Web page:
16 people arrested after protests block New Haven - WFSB 3 Connecticut

16 people arrested after protests block New Haven

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Graduate students at Yale University blocked streets in New Haven on Thursday morning during a protest. (WFSB) Graduate students at Yale University blocked streets in New Haven on Thursday morning during a protest. (WFSB)

Sixteen people were arrested on Thursday morning after Students at Yale University blocked traffic in New Haven.

Police said two groups of activists wearing signs protesting sexual harassment at Yale and headed to downtown around 9:15 a.m. The groups said 23 graduate teachers were part of "three simultaneous acts of civil disobedience" that blocked intersections near the Yale campus. 

Police said a group of protesters was chanting in the area of York and Elm Streets during a sit-in. After about 30 minutes, police said the protestors got up voluntarily and walked to two waiting officers. Those officers issued summons and charged with breach of peace.

Three protesters were arrested at the corner of College and Chapel streets and five more arrests were made. All were charged with disorderly conduct.

Five more people were charged with interfering with police.

"Several among those arrested thanked officers for their professionalism and courtesy during the arrest process,” police said.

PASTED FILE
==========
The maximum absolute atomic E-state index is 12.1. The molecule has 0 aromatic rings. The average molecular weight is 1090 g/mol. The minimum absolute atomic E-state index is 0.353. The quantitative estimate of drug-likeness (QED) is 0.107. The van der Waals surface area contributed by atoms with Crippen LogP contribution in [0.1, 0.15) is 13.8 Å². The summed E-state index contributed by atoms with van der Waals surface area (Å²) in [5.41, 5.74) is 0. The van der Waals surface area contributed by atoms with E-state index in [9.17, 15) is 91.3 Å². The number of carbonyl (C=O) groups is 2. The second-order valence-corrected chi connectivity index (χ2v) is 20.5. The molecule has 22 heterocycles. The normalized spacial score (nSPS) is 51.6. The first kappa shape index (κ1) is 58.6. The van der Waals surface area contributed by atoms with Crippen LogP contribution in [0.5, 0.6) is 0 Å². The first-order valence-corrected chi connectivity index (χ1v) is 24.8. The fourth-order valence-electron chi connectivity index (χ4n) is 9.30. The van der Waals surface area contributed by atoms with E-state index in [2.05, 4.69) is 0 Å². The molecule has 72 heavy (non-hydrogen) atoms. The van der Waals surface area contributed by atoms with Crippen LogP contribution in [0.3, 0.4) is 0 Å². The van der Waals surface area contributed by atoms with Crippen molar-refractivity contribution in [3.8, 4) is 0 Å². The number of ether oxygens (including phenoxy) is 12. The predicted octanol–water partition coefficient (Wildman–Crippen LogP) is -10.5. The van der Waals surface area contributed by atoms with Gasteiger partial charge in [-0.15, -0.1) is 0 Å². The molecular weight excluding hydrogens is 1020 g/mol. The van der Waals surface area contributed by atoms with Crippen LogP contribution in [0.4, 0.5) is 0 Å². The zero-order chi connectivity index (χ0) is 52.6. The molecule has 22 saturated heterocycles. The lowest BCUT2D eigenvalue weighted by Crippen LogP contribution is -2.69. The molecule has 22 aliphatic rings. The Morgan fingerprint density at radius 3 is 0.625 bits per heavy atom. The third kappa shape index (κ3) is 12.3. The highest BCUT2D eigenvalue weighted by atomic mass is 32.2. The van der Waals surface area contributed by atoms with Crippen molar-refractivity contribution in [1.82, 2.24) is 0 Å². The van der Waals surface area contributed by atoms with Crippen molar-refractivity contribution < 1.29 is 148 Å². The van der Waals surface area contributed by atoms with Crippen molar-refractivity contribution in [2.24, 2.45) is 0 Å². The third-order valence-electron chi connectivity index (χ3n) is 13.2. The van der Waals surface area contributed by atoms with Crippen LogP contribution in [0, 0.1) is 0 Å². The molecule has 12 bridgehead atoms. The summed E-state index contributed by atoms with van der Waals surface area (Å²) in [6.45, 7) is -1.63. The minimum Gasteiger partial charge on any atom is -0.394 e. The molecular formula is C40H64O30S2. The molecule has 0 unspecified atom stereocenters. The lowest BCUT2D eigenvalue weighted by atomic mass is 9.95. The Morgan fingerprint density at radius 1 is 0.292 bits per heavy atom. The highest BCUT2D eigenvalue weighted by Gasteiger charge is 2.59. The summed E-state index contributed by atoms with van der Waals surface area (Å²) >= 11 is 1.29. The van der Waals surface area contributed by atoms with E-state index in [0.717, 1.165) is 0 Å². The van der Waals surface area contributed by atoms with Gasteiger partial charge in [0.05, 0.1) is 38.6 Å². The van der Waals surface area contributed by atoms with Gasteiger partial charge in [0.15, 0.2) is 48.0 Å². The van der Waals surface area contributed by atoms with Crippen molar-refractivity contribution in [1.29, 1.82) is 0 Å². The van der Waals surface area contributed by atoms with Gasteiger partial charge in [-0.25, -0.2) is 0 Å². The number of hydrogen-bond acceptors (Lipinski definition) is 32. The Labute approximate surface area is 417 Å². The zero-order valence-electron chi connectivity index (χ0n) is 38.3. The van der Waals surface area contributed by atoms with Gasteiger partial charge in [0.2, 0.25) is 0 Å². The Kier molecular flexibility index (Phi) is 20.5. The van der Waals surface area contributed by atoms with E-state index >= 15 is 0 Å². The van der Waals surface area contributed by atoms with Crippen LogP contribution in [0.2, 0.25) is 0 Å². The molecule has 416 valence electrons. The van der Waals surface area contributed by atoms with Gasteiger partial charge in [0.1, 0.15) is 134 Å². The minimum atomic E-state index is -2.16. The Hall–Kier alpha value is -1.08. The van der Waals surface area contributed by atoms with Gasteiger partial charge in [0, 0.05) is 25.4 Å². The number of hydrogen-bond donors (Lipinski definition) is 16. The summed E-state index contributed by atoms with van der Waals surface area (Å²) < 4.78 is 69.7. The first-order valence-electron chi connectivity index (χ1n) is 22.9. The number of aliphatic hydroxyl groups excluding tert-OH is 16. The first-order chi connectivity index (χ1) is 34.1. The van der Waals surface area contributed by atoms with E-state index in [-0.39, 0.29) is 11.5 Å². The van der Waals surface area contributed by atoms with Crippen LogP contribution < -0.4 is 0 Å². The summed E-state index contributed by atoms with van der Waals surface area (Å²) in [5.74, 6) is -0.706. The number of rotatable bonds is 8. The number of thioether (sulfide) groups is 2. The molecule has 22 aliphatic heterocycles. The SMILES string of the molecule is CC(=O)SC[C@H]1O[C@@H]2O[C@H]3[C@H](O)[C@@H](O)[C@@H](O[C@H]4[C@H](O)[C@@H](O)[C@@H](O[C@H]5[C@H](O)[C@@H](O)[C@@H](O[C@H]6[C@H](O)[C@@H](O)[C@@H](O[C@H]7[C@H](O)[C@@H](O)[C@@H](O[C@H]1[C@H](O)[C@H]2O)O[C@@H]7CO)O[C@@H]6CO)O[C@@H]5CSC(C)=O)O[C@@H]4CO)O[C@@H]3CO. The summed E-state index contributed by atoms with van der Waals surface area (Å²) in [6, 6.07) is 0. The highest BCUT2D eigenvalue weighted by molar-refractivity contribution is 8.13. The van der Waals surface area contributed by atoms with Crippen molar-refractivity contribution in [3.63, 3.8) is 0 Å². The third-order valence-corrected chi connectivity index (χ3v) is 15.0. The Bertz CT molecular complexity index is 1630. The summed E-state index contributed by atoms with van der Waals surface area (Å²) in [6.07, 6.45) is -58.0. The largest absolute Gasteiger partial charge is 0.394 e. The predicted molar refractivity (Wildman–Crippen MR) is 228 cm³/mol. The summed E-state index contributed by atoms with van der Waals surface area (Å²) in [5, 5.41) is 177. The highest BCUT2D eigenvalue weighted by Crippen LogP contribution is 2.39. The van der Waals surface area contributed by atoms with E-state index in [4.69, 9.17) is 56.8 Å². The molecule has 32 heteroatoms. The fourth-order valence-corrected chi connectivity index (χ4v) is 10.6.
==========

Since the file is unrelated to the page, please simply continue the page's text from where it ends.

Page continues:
Two of the protesting students were said to be hunger strikers who've been on a water-only diet since April 25. They have set up an encampment outside of university president Peter Salovey's office. 

At the heart of the matter are graduate teachers from eight separate departments who voted to unionize. They claim Salovey refused to negotiate.

The president, however, said there are appeals out to the national Labor Relations Board over the issue.

“Professors have commented on my body, on the bodies of women in my department, like it’s part of the ordinary course of business,” Local 33–UNITE HERE Co-Chair Robin Canavan, who is a Ph.D. candidate in Geology and Geophysics, said in a statement on Thursday. “President Salovey says we should be patient. The time for patience has passed.”

“Generations of brilliant, talented women at Yale have had their work overseen and evaluated by men with long, well-known track records of harassment,” Julia Powers, who is a Ph.D. candidate in Comparative Literature, said in a statement on Thursday “Yale tried to put me under the supervision of one known predator. How much longer will they let this go on?”

 The traffic was flowing in the area of York and Elm Streets around 10:15 a.m.

In a statement on Thursday, officials from Yale said "Yale has strong and effective policies and procedures in place to address sexual harassment and other sexual misconduct. The accusation that there are no policies in place is false. All students with concerns or complaints are strongly urged to come forward by the University and receive the support and guidance that is available around the clock. Twice a year we put out a report of all complaints received from students and and how they were addressed. We don’t know of any other school that does that. A union of graduate students would not make Yale any more diligent and responsive on this issue than it already is on behalf of all students. We scrupulously follow the guidance and the directives of the federal government to meet the requirements of Title IX."

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